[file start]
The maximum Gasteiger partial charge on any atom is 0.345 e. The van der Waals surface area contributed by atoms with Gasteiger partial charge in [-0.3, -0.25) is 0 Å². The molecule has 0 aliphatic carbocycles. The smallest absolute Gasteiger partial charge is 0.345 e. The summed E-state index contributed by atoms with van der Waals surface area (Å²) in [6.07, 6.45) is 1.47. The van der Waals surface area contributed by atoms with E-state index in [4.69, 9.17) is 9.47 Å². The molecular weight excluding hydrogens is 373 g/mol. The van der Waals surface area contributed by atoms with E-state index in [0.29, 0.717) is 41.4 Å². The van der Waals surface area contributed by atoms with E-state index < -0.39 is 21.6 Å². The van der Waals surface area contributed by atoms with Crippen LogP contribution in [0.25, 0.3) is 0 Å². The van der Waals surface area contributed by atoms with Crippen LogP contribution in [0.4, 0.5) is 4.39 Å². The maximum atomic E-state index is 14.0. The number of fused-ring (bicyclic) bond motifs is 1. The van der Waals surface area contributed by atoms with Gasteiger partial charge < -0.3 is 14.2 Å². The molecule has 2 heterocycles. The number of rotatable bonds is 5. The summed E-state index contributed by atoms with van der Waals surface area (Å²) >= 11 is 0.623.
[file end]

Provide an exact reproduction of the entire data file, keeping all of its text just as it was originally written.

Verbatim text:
The maximum Gasteiger partial charge on any atom is 0.345 e. The van der Waals surface area contributed by atoms with Gasteiger partial charge in [-0.3, -0.25) is 0 Å². The molecule has 0 aliphatic carbocycles. The smallest absolute Gasteiger partial charge is 0.345 e. The summed E-state index contributed by atoms with van der Waals surface area (Å²) in [6.07, 6.45) is 1.47. The van der Waals surface area contributed by atoms with E-state index in [4.69, 9.17) is 9.47 Å². The molecular weight excluding hydrogens is 373 g/mol. The van der Waals surface area contributed by atoms with E-state index in [0.29, 0.717) is 41.4 Å². The van der Waals surface area contributed by atoms with E-state index < -0.39 is 21.6 Å². The van der Waals surface area contributed by atoms with Crippen LogP contribution in [0.25, 0.3) is 0 Å². The van der Waals surface area contributed by atoms with Crippen LogP contribution in [0.4, 0.5) is 4.39 Å². The maximum atomic E-state index is 14.0. The number of fused-ring (bicyclic) bond motifs is 1. The van der Waals surface area contributed by atoms with Gasteiger partial charge < -0.3 is 14.2 Å². The molecule has 2 heterocycles. The number of rotatable bonds is 5. The summed E-state index contributed by atoms with van der Waals surface area (Å²) >= 11 is 0.623.